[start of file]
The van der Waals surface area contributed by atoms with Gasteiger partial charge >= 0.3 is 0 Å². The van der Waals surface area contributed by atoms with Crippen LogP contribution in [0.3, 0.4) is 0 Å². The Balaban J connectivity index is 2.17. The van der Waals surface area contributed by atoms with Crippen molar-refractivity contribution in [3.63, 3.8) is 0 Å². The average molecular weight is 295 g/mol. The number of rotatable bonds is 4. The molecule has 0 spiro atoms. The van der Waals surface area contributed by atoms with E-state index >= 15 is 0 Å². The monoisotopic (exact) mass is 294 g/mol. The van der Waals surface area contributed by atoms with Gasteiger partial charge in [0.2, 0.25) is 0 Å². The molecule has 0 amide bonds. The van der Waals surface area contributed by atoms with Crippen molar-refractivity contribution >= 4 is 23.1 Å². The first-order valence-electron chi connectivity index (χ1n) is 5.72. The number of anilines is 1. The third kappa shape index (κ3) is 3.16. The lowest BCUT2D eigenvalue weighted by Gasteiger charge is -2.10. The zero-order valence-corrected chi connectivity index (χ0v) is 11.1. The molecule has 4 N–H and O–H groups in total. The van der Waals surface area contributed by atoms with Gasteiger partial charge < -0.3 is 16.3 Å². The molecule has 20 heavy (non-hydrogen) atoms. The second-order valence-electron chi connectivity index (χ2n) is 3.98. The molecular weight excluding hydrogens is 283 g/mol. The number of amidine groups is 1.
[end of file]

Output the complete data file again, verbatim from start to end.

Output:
The van der Waals surface area contributed by atoms with Gasteiger partial charge >= 0.3 is 0 Å². The van der Waals surface area contributed by atoms with Crippen LogP contribution in [0.3, 0.4) is 0 Å². The Balaban J connectivity index is 2.17. The van der Waals surface area contributed by atoms with Crippen molar-refractivity contribution in [3.63, 3.8) is 0 Å². The average molecular weight is 295 g/mol. The number of rotatable bonds is 4. The molecule has 0 spiro atoms. The van der Waals surface area contributed by atoms with E-state index >= 15 is 0 Å². The monoisotopic (exact) mass is 294 g/mol. The van der Waals surface area contributed by atoms with Gasteiger partial charge in [0.2, 0.25) is 0 Å². The molecule has 0 amide bonds. The van der Waals surface area contributed by atoms with Crippen molar-refractivity contribution >= 4 is 23.1 Å². The first-order valence-electron chi connectivity index (χ1n) is 5.72. The number of anilines is 1. The third kappa shape index (κ3) is 3.16. The lowest BCUT2D eigenvalue weighted by Gasteiger charge is -2.10. The zero-order valence-corrected chi connectivity index (χ0v) is 11.1. The molecule has 4 N–H and O–H groups in total. The van der Waals surface area contributed by atoms with Gasteiger partial charge < -0.3 is 16.3 Å². The molecule has 20 heavy (non-hydrogen) atoms. The second-order valence-electron chi connectivity index (χ2n) is 3.98. The molecular weight excluding hydrogens is 283 g/mol. The number of amidine groups is 1.